5. Escaped

    Xbox Game Pass

    Yeah, that is the question. It can rise in price and still be good value for most people here, but they've advertised £10.99 £1! for so long they've cornered themselves for now. They've got me, sure, but I plan to buy a PS5 and not an SX at the minute.
  6. Escaped

    Xbox Game Pass

    I was happy to buy Gold until 2022 for the £1 conversion, but there's no way I'd pay £11pm for it. It's hard to shake the feeling that Microsoft are gonna follow Sony's journey from PS+ to PS- next gen, and with that in mind I paid £130 for a Digital S purely for this offer.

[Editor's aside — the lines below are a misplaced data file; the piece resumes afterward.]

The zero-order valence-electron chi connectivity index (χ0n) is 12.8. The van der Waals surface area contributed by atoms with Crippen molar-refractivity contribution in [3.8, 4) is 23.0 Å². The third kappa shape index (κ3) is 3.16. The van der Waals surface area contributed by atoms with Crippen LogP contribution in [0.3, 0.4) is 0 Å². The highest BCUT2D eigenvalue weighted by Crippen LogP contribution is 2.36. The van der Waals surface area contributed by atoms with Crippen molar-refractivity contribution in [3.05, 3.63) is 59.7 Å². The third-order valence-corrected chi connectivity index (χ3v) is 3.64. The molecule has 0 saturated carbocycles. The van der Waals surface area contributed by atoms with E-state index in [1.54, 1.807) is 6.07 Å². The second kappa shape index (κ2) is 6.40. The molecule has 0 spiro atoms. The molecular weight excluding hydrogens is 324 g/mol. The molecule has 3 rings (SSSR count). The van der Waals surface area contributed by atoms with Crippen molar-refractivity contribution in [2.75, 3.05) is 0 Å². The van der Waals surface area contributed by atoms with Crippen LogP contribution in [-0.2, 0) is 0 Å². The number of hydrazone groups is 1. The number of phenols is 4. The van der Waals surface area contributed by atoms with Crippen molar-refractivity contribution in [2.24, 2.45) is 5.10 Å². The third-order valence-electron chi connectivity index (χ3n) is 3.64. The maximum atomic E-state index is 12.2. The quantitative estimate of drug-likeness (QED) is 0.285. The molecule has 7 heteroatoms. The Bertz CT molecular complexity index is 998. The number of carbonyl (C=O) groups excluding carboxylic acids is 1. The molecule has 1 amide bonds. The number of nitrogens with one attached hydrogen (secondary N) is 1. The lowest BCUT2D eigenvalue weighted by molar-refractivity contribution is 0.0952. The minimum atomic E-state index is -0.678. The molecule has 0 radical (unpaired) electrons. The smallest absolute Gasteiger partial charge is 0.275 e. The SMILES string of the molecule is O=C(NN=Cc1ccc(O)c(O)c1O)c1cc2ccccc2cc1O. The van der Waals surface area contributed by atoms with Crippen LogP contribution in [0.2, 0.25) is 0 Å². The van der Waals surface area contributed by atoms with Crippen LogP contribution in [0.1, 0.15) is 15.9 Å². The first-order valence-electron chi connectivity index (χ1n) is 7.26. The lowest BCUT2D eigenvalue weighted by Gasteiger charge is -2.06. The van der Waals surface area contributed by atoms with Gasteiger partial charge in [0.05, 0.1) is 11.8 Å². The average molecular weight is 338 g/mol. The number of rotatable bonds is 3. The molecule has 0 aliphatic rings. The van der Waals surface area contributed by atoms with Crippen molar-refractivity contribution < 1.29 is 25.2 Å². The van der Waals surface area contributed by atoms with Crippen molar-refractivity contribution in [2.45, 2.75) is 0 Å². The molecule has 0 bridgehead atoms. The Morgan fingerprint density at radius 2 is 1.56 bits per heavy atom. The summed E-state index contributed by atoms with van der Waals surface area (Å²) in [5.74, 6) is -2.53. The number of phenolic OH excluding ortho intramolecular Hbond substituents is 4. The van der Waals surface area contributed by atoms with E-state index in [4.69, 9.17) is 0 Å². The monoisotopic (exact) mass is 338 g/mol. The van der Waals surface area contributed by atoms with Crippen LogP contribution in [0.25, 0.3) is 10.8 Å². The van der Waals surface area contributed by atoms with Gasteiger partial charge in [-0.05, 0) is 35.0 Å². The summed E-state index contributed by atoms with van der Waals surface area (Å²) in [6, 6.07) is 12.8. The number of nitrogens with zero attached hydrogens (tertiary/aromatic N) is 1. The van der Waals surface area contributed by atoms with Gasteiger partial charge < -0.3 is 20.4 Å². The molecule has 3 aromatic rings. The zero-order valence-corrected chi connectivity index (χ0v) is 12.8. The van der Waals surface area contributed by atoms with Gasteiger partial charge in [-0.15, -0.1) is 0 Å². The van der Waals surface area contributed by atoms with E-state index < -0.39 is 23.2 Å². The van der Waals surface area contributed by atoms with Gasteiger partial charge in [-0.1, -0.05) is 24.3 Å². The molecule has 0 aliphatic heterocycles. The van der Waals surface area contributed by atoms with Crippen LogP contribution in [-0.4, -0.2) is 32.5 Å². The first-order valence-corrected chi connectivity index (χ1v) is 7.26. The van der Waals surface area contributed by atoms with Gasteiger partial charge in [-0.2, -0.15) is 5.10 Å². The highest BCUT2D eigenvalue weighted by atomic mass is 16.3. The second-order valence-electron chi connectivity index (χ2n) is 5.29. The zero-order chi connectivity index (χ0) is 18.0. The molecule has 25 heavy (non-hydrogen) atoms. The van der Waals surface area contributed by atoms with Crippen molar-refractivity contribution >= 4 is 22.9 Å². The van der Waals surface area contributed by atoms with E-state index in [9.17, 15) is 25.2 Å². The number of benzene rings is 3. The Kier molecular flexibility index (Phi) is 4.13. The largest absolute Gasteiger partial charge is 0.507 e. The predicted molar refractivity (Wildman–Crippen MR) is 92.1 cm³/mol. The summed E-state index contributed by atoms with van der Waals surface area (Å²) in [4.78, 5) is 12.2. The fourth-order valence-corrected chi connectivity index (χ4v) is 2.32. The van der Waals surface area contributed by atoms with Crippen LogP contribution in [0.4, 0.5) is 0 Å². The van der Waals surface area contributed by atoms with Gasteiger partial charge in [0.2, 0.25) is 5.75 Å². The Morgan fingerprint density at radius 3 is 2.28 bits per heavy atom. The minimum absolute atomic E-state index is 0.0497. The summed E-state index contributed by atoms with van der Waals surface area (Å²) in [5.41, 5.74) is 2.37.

7. Not at 30fps, but maybe they'll remaster it for the PS5.
  8. It's now possible to make enclosed games with maps as large as PS2-era openworlds, but that gap hasn't been filled as openworlds keep growing in size. It's very similar to the resolution race, in that mapsize keeps overruling the increased detail we've long desired.